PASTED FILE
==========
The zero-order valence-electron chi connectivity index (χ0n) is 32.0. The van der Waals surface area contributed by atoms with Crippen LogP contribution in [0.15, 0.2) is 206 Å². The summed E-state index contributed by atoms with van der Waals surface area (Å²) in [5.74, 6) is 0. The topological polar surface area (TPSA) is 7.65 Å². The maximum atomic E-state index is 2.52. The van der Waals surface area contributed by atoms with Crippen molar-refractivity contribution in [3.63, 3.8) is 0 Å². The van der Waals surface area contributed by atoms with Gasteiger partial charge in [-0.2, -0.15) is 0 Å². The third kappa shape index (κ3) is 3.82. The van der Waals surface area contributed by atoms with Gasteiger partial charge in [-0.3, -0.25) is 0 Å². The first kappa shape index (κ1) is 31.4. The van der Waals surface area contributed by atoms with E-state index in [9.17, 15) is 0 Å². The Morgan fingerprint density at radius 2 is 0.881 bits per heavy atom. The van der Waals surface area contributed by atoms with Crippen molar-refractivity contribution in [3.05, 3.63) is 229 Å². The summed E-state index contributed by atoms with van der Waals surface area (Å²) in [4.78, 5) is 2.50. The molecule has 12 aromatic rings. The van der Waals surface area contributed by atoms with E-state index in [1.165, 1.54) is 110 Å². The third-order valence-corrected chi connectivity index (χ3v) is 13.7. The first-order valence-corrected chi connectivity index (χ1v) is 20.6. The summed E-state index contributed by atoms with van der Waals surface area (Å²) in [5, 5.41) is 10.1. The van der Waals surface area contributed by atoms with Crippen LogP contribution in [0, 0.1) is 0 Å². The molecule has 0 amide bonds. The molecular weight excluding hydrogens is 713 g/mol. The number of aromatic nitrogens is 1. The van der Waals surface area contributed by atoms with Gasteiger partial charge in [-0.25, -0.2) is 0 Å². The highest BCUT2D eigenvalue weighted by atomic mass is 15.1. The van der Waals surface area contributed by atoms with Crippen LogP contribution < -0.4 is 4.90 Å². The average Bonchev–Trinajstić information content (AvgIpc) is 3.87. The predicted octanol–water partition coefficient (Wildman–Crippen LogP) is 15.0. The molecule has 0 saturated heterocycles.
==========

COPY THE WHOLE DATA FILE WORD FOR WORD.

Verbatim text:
The zero-order valence-electron chi connectivity index (χ0n) is 32.0. The van der Waals surface area contributed by atoms with Crippen LogP contribution in [0.15, 0.2) is 206 Å². The summed E-state index contributed by atoms with van der Waals surface area (Å²) in [5.74, 6) is 0. The topological polar surface area (TPSA) is 7.65 Å². The maximum atomic E-state index is 2.52. The van der Waals surface area contributed by atoms with Crippen molar-refractivity contribution in [3.63, 3.8) is 0 Å². The van der Waals surface area contributed by atoms with Gasteiger partial charge in [-0.2, -0.15) is 0 Å². The third kappa shape index (κ3) is 3.82. The van der Waals surface area contributed by atoms with Gasteiger partial charge in [-0.3, -0.25) is 0 Å². The first kappa shape index (κ1) is 31.4. The van der Waals surface area contributed by atoms with E-state index in [9.17, 15) is 0 Å². The Morgan fingerprint density at radius 2 is 0.881 bits per heavy atom. The van der Waals surface area contributed by atoms with Crippen molar-refractivity contribution in [3.05, 3.63) is 229 Å². The summed E-state index contributed by atoms with van der Waals surface area (Å²) in [4.78, 5) is 2.50. The molecule has 12 aromatic rings. The van der Waals surface area contributed by atoms with E-state index in [1.165, 1.54) is 110 Å². The third-order valence-corrected chi connectivity index (χ3v) is 13.7. The first-order valence-corrected chi connectivity index (χ1v) is 20.6. The summed E-state index contributed by atoms with van der Waals surface area (Å²) in [5, 5.41) is 10.1. The van der Waals surface area contributed by atoms with Crippen LogP contribution in [0, 0.1) is 0 Å². The molecule has 0 amide bonds. The molecular weight excluding hydrogens is 713 g/mol. The number of aromatic nitrogens is 1. The van der Waals surface area contributed by atoms with Gasteiger partial charge in [-0.25, -0.2) is 0 Å². The highest BCUT2D eigenvalue weighted by atomic mass is 15.1. The van der Waals surface area contributed by atoms with Crippen LogP contribution < -0.4 is 4.90 Å². The average Bonchev–Trinajstić information content (AvgIpc) is 3.87. The predicted octanol–water partition coefficient (Wildman–Crippen LogP) is 15.0. The molecule has 0 saturated heterocycles.